All aboard the broadband wagon

The price of mobile data products has plummeted from R1 198 for 2GB of data in 2004 to R99 in 2014. (Delwyn Verasamy, M&G)

The price of mobile data products has plummeted from R1 198 for 2GB of data in 2004 to R99 in 2014. (Delwyn Verasamy, M&G)

PwC forecasts that 72% of South Africans will access the internet through their cellphone by 2018. Will Cell C still be competing in this market and will these new mobile data consumers be getting bang for their buck?

These are some of the questions facing the Independent Communications Authority of South Africa (Icasa), which this week held hearings as part of its inquiry into the state of competition in the telecommunications, broadcasting and broadband sectors.

Cell C has called for urgent regulatory intervention from Icasa if it is to survive as a competitor to Vodacom and MTN. “Cell C’s business plan is not sustainable without urgent intervention,” it says in its submission to Icasa.

The Internet Services Provider Association (Ispa) argues there is ample evidence that South Africa has an “affordability gap” rather than an “access gap” in the mobile data market.

Ispa has called for Icasa to intervene to address the “market failure” in the mobile data market in South Africa, which has resulted in a lack of competition and high prices.

Price reductions
Ispa argues that, although competition in the past few years in the fixed-line broadband market has led to massive price reductions, there is a lack of competition in the mobile data market, through which most South Africans access the internet.

Telkom states in a submission to Icasa that fixed-line access accounted for 92.3% of broadband access in 2004.

That contribution dropped to 26% in 2013.

Ispa’s Dominic Cull argues in the written submission: “Given that the majority of South Africans currently access broadband services through a mobile device, addressing this market failure has the potential to address the obstacle that affordability presents to achieving the SA Connect target of universal service and access to broadband services for all South Africans by 2020.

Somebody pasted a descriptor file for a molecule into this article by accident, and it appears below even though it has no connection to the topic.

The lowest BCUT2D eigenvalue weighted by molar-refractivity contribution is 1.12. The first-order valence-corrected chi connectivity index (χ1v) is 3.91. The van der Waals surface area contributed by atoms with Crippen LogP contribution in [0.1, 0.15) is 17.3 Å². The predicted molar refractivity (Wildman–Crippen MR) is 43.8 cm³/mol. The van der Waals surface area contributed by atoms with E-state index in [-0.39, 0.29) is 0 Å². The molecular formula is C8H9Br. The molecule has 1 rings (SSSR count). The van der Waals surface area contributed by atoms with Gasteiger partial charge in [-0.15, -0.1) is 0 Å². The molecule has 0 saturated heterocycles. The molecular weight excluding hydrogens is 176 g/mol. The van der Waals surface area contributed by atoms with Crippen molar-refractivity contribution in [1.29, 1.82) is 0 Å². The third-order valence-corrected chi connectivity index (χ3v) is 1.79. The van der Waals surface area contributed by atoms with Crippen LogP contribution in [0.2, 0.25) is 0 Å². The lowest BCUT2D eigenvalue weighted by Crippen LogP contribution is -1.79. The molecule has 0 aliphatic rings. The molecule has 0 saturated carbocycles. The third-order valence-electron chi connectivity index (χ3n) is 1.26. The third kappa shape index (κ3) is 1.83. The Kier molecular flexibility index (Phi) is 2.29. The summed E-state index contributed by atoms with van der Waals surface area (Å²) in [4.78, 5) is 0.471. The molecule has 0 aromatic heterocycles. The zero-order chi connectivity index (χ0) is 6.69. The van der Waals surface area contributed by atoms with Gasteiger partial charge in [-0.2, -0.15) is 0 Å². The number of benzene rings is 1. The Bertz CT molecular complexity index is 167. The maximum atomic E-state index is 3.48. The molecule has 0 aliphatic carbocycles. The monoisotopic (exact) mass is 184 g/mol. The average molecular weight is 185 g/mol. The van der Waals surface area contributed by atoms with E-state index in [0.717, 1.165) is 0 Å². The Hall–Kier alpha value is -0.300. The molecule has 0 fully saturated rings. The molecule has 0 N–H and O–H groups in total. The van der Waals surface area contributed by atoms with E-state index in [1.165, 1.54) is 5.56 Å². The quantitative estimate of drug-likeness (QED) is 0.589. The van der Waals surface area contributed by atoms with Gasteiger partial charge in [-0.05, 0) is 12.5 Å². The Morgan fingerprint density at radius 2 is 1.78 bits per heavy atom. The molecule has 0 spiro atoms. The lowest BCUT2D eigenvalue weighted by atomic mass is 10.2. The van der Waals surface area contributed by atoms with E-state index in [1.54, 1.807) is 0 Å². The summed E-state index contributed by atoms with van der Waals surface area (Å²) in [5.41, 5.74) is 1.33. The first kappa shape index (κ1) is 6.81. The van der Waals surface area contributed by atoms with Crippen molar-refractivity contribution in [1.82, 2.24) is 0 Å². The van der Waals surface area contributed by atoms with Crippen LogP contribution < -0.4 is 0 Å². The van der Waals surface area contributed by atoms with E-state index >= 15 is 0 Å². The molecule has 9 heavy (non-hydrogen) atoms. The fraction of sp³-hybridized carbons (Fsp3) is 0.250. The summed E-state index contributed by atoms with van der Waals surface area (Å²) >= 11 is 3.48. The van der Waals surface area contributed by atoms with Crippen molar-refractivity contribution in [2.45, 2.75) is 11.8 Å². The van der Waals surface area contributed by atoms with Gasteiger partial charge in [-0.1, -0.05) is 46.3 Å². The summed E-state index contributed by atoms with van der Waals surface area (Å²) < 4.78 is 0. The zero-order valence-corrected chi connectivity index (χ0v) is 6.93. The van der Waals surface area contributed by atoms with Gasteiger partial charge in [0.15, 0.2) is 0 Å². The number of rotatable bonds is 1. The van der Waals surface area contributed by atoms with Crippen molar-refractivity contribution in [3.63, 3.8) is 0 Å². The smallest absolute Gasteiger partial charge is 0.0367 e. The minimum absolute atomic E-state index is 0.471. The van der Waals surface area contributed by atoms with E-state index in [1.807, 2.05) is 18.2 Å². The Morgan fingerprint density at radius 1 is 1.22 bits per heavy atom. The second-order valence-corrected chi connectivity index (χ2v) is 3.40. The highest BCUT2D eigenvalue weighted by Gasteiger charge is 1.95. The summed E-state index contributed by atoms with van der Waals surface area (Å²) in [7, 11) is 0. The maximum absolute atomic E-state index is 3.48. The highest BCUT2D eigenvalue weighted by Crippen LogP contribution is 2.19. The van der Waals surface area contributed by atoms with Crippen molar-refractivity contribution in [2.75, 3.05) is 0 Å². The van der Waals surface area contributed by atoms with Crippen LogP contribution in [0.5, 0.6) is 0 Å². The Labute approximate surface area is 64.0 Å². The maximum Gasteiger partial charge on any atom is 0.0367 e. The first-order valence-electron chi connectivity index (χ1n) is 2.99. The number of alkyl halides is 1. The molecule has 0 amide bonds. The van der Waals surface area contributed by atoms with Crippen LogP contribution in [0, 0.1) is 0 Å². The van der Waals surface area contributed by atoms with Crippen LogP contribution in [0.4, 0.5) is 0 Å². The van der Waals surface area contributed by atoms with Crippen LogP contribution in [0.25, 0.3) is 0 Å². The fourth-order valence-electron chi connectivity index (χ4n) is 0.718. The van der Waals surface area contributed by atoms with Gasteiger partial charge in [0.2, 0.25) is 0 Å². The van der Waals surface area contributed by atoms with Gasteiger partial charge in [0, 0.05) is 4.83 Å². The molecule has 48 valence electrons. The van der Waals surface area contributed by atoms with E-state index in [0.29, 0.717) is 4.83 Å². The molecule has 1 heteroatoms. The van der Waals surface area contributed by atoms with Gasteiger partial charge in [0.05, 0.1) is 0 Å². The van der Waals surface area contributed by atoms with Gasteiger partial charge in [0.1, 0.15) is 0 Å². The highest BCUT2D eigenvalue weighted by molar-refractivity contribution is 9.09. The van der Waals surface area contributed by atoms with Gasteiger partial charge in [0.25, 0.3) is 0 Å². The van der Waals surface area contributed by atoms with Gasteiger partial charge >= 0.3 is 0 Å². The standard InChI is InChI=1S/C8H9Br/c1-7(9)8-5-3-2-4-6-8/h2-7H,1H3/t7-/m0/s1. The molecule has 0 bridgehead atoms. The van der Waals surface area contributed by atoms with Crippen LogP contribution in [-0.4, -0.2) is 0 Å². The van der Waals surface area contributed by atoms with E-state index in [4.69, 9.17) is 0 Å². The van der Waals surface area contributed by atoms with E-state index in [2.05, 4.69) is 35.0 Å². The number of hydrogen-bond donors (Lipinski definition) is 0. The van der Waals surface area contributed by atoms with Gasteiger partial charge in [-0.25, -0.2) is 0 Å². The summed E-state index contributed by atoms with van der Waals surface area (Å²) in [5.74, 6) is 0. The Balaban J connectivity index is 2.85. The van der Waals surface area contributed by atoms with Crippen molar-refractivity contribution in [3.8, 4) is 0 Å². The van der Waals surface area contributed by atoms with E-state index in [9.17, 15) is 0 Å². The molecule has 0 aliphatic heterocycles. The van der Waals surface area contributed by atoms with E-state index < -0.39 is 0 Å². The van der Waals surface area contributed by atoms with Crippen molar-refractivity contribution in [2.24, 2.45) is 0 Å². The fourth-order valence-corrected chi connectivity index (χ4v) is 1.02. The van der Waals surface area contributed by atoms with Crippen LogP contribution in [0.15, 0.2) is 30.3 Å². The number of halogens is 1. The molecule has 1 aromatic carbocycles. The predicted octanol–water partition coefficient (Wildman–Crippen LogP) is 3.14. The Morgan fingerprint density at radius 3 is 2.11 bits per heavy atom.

“It is obvious that service competition is largely absent in the mobile services sector outside of the incumbents, notwithstanding that there are a substantial number of new entrants who would enter the mobile services resale market ...

“Ispa strongly suggests that the mobile network operators should be regulated to offer wholesale solutions on their networks to qualifying third parties at prices related to those which they effectively charge to their own retail arm.

‘Reseller market’
“This will create a fully competitive reseller market below the mobile network operators, in the same manner that such a market exists below Telkom.

“Properly regulated, we have no doubt that this will have a substantial impact on broadband penetration and usage in South Africa.”

In its written submission, Vodacom says over the past 10 years the price of mobile data products has plummeted from R1 198 for two gigabytes of data in 2004 to R99 in 2014. “The price drop in ADSL data is even more significant.”

MTN in its submission states that if indeed data pricing is of concern, Icasa should provide clarity about what information it is lacking in data pricing.

“There has been exponential data growth at much lower prices. Data prices have fallen by more than 70% in the last three years but require further and continuous investment to attain the policy goal of broadband for all,” argues MTN.

“While pricing may be one of the parameters of a sustainable industry, equally important is that investors in networks are capable of making the necessary returns to invest further in the required infrastructure.”

Consumer incentives
Cell C argues that Icasa needs to accelerate the formal inquiries under chapter 10 of the Electronic Communications Act, with a view to determining market failure in any markets that Icasa regulates.

Cell C also wants Icasa to look at number portability regulations that prevent mobile operators from offering consumers incentives to switch to their network, insisting that the ability to “port” customers is at the heart of competition.

The main issue MTN and Vodacom want Icasa to deal with is the allocation of spectrum freed up in the digital terrestrial television migration process.

Both mobile giants argue that the spectrum should be allocated to the established players and not to new entrants.

“Vodacom is of the view that the South Africa mobile market is competitive and does not require extensive regulatory intervention,” states Vodacom’s written submission.

“The authority has not in this inquiry indicated any market failures in the mobile sector.”

Lloyd Gedye


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